Tuesday, August 24, 2010
Lying Will Be a Firing Offense for New Orleans Police
Reporter Laura Maggi at the New Orleans Times-Picayune reports that the New Orleans police havadopted a new policy applicable to officers. From now on, lying can get you fired.
Now, that's a start. Here's Laura Maggi's account:
'In short order, we have made progress on the structure and the culture of the NOPD,' said Landrieu at a news conference also attended by Orleans Parish District Attorney Leon Cannizzaro and NOPD deputy chiefs Arlinda Westbrook and Marlon Defillo.
Serpas said even an internal change like the revision to what is known in the NOPD as the 'truthfulness' policy will end up being felt by New Orleanians. 'When that resonates through our community, it will be easier for our community to accept the word of a police officer,' he said. [. . . ]
The NOPD has already asked various components of the Justice Department for specific help, according to Serpas' document, including reviews of the homicide unit, as well as providing expert help with domestic violence and sexual assault investigations. Following news reports about the prevalence of sexual assault complaints that are not classified as crimes, the NOPD this month asked the Louisiana Commission on Law Enforcement to conduct an audit of the sex crimes division, according to the report. [ . . . ]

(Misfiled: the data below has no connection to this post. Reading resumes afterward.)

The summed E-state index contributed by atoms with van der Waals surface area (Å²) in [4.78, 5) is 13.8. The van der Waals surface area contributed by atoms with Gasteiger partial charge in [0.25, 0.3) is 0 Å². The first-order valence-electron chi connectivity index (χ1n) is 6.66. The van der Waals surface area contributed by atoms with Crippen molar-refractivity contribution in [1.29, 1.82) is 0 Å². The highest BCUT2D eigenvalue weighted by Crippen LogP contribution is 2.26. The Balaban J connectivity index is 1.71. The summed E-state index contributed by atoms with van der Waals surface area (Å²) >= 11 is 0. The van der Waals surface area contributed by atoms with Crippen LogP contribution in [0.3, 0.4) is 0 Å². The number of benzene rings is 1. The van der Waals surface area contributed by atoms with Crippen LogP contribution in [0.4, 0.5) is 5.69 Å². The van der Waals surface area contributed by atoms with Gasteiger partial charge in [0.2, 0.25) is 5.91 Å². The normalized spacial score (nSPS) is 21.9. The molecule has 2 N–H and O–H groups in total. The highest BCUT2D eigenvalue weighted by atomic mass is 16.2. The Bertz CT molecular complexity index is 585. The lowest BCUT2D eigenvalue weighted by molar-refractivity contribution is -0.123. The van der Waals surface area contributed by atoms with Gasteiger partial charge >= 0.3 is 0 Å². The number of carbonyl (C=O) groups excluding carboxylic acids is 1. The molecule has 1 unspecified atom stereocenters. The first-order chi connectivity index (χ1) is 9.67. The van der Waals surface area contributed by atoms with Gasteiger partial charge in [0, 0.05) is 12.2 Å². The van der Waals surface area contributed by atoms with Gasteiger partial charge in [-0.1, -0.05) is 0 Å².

Along with the changes to the truthfulness policy, the department will also change the report writing rules, allowing the firing of any officer who files a 'false or inaccurate oral or written report.' At issue in three ongoing cases in federal court against NOPD officers is the accusation that police wrote false information in reports, which prosecutors assert was done to cover-up improper police actions. Another change, which like the others announced by Serpas will be put into place Sept. 1, is the requirement that all officers report to a supervisor any misconduct they observe by any government employee. If they fail to do so, they can be subject to the same level of discipline as the person who committed the offense. Officers will also be required to cooperate with investigations and not withhold information.
Noting that this week marks the anniversary of Hurricane Katrina, Serpas made direct reference to some of the allegations against police after Katrina, especially the guilty pleas of five former officers in the Danziger Bridge case. Those officers have admitted to participating in a wide-ranging cover-up of a shooting near the bridge in which four people were seriously wounded and two men died.
These actions have overshadowed the great work that many officers performed during the storm, said Serpas. 'The self behavior of people's admitted comments has ripped from the history books the tremendous bravery of so many men and women in this department,' he said. 'Rightfully so, the insult committed on this community by so many officers is something we can never forget and will never forget.'"
This was, . . . is, a very pathological law enforcement agency. It will take years to uproot all the bad shoots, but this policy is a good beginning. It's almost unbelievable that the police superintendent felt it necessary to publicly announce this policy.